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About the Book of the First Epistle General of Peter – 1 Peter 1:1; 5:12-13

Introduction: Here are some observations regarding the contents of this book and some of the points that it makes overall (these are from Willmington’s Guide to the Bible).

Peter develops the doctrine of Christ in a remarkable way in the short epistle. He discusses:

The incarnation of Christ (1:20)


The names for Christ:


A spotless Lamb (1:19)

The Chief Cornerstone—his relationship to the Scriptures (2:6)

The precious Stone — His relationship to believers (2:7)

The stumbling Stone — His relationship to unbelievers (2:8)

The Bishop of our souls (2:25)

The chief Shepherd (5:4)


His sinless life (1:19; 2:22)


His suffering and death (1:11; 2:23, 24; 3:18; 4:1, 13; 5:1)


His resurrection (3:21, 22)


His ascension (3:22)


His presence at God’s right hand (3:22)


His Second Coming (1:13, 17; 4:13; 5:1, 4)


Peter also offers a number of titles which describe believers. Perhaps in no other New Testament book are so many given. We are referred to as:


Obedient children (1:14)


Newborn babes (2:2)


Living stones (2:5)


A holy priesthood (2:5)


A royal priesthood (2:5)


A holy nation (2:9)


A peculiar people (2:9)


Strangers and pilgrims (2:11)


Christians (4:16)


The righteous (4:18)


The elect of God (1:2)


The people of God (2:10)


The oracles of God (4:11)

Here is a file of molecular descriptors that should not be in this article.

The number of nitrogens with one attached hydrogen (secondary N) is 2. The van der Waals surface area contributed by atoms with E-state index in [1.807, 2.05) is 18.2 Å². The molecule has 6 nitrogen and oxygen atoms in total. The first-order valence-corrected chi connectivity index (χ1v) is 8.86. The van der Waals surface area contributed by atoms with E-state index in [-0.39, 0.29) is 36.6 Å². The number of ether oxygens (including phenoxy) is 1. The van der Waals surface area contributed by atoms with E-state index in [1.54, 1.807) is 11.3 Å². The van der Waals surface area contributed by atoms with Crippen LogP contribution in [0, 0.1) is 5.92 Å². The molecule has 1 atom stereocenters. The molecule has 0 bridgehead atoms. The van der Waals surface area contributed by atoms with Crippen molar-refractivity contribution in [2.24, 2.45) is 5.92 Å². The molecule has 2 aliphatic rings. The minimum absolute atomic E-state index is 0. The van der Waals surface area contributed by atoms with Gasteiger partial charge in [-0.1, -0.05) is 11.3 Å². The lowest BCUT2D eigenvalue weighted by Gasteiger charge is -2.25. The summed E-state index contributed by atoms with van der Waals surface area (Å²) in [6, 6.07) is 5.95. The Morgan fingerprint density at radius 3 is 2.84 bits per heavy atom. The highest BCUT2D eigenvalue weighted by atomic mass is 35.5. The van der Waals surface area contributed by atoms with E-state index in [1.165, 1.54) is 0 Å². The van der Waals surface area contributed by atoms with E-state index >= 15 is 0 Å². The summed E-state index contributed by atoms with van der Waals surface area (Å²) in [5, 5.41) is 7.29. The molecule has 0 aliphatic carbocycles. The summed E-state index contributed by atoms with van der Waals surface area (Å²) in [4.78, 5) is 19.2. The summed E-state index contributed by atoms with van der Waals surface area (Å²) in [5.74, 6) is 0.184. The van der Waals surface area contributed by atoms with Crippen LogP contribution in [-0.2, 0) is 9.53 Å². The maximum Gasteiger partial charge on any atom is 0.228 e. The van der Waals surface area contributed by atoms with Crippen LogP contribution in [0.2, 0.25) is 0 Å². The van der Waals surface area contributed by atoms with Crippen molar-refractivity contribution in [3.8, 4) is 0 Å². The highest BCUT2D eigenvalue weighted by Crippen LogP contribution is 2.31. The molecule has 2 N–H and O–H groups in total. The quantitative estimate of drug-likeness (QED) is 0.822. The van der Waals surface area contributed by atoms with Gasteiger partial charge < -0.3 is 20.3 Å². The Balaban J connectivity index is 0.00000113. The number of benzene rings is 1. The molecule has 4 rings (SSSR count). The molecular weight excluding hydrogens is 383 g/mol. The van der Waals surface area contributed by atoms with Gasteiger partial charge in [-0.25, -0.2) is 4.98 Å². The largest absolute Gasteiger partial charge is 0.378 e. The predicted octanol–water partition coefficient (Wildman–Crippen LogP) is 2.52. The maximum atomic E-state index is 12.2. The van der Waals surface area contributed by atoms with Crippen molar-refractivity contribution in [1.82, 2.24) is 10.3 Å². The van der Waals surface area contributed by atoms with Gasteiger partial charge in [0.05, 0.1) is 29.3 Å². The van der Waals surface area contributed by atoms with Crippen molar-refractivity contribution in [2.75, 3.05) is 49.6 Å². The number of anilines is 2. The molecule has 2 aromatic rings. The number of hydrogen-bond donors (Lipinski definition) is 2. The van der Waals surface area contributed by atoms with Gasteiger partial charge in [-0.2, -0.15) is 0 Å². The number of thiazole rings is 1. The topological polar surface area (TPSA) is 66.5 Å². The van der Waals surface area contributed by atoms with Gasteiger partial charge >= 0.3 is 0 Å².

The flock of God (5:2)


I. Who wrote it – 1:1a


A. “Peter”


1. Of the original twelve apostles, three were chosen to write inspired New Testament books or epistles. The three are Matthew, John, and Peter.


2. In his two epistles, Peter continues to fulfill Christ’s commandment to him to feed his sheep and lambs. (See Jn. 21:15-17.)


Joh 21:15-17 So when they had dined, Jesus saith to Simon Peter, Simon, son of Jonas, lovest thou me more than these? He saith unto him, Yea, Lord; thou knowest that I love thee. He saith unto him, Feed my lambs. 16 He saith to him again the second time, Simon, son of Jonas, lovest thou me? He saith unto him, Yea, Lord; thou knowest that I love thee. He saith unto him, Feed my sheep. 17 He saith unto him the third time, Simon, son of Jonas, lovest thou me? Peter was grieved because he said unto him the third time, Lovest thou me? And he said unto him, Lord, thou knowest all things; thou knowest that I love thee. Jesus saith unto him, Feed my sheep.


3. Peter’s name appears 210 times in the New Testament. Paul’s name is found 162 times. The names of the remaining eleven apostles combined appear 142 times. —Willmington's Guide to the Bible


4. His first name was Simon, and Jesus Christ gave him the surname of Peter, which signifies a rock, as a commendation of his faith, and to denote that he should be an eminent pillar in the church of God


Gal 2:9 And when James, Cephas, and John, who seemed to be pillars, perceived the grace that was given unto me, they gave to me and Barnabas the right hands of fellowship; that we should go unto the heathen, and they unto the circumcision.


5. He was a fisherman, son of Jonah, brother of Andrew, and born at Bethsaida; and one of the first disciples of our Lord


B. “An apostle of Jesus Christ” – he simply made claim to this to show his authority to write what he was given to write


II. To whom is it written – 1:1b


A. “To the strangers scattered throughout”


1. This is referring to the Jews that had been scattered from Jerusalem because of persecution and were now living in lands where persecution had begun by the Roman government under Nero


2. The word used for “scattered throughout” is one word in the Greek

and it is a transliterated word from which we get the word “dispersion” from


3. Although it may have been written with the converted Jew in mind, Peter makes references to Gentile converts as well, and considering that the early church was made up with many converted Jews and Gentiles, this book is as important for us today as it was back then